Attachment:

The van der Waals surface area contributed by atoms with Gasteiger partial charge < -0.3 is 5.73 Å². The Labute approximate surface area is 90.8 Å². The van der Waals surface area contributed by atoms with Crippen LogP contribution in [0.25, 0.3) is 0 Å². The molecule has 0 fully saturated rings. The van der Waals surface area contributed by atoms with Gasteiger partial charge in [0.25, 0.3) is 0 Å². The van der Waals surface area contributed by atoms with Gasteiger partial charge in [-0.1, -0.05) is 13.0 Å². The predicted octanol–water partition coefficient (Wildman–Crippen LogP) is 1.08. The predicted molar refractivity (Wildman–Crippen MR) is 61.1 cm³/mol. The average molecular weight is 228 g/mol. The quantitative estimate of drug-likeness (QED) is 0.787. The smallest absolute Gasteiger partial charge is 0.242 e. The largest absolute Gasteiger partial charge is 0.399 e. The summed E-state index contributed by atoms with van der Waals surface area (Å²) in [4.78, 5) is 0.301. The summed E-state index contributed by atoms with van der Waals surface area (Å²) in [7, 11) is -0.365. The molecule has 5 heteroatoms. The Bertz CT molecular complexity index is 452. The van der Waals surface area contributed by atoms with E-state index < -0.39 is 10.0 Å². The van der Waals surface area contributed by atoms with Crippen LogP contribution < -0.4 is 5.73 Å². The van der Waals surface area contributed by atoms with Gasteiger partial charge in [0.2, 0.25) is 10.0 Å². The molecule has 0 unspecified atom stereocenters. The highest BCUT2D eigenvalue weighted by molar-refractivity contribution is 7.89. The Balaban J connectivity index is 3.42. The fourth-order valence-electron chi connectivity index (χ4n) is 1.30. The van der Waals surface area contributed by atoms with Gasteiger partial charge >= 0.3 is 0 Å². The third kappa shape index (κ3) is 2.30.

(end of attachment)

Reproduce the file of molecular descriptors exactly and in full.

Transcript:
The van der Waals surface area contributed by atoms with Gasteiger partial charge < -0.3 is 5.73 Å². The Labute approximate surface area is 90.8 Å². The van der Waals surface area contributed by atoms with Crippen LogP contribution in [0.25, 0.3) is 0 Å². The molecule has 0 fully saturated rings. The van der Waals surface area contributed by atoms with Gasteiger partial charge in [0.25, 0.3) is 0 Å². The van der Waals surface area contributed by atoms with Gasteiger partial charge in [-0.1, -0.05) is 13.0 Å². The predicted octanol–water partition coefficient (Wildman–Crippen LogP) is 1.08. The predicted molar refractivity (Wildman–Crippen MR) is 61.1 cm³/mol. The average molecular weight is 228 g/mol. The quantitative estimate of drug-likeness (QED) is 0.787. The smallest absolute Gasteiger partial charge is 0.242 e. The largest absolute Gasteiger partial charge is 0.399 e. The summed E-state index contributed by atoms with van der Waals surface area (Å²) in [4.78, 5) is 0.301. The summed E-state index contributed by atoms with van der Waals surface area (Å²) in [7, 11) is -0.365. The molecule has 5 heteroatoms. The Bertz CT molecular complexity index is 452. The van der Waals surface area contributed by atoms with E-state index < -0.39 is 10.0 Å². The van der Waals surface area contributed by atoms with Crippen LogP contribution < -0.4 is 5.73 Å². The van der Waals surface area contributed by atoms with Gasteiger partial charge in [0.2, 0.25) is 10.0 Å². The molecule has 0 unspecified atom stereocenters. The highest BCUT2D eigenvalue weighted by molar-refractivity contribution is 7.89. The Balaban J connectivity index is 3.42. The fourth-order valence-electron chi connectivity index (χ4n) is 1.30. The van der Waals surface area contributed by atoms with Gasteiger partial charge >= 0.3 is 0 Å². The third kappa shape index (κ3) is 2.30.